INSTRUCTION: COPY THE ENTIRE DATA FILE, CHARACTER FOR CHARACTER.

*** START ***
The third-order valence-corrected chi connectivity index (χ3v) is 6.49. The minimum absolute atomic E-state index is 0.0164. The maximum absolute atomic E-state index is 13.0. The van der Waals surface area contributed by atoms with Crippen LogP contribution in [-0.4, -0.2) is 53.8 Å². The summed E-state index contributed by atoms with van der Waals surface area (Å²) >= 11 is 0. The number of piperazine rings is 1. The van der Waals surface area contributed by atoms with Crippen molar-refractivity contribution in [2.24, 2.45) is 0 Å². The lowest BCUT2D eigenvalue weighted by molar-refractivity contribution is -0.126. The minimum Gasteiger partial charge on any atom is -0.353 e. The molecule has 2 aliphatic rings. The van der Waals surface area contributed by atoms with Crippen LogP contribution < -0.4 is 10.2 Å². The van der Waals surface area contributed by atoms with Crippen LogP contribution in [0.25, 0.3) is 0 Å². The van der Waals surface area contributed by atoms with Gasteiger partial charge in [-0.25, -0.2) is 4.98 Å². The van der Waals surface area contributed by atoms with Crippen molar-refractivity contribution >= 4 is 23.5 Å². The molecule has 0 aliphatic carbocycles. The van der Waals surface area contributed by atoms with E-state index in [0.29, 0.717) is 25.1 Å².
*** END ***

The third-order valence-corrected chi connectivity index (χ3v) is 6.49. The minimum absolute atomic E-state index is 0.0164. The maximum absolute atomic E-state index is 13.0. The van der Waals surface area contributed by atoms with Crippen LogP contribution in [-0.4, -0.2) is 53.8 Å². The summed E-state index contributed by atoms with van der Waals surface area (Å²) >= 11 is 0. The number of piperazine rings is 1. The van der Waals surface area contributed by atoms with Crippen molar-refractivity contribution in [2.24, 2.45) is 0 Å². The lowest BCUT2D eigenvalue weighted by molar-refractivity contribution is -0.126. The minimum Gasteiger partial charge on any atom is -0.353 e. The molecule has 2 aliphatic rings. The van der Waals surface area contributed by atoms with Crippen LogP contribution < -0.4 is 10.2 Å². The van der Waals surface area contributed by atoms with Crippen LogP contribution in [0.25, 0.3) is 0 Å². The van der Waals surface area contributed by atoms with Gasteiger partial charge in [-0.25, -0.2) is 4.98 Å². The van der Waals surface area contributed by atoms with Crippen molar-refractivity contribution >= 4 is 23.5 Å². The molecule has 0 aliphatic carbocycles. The van der Waals surface area contributed by atoms with E-state index in [0.29, 0.717) is 25.1 Å².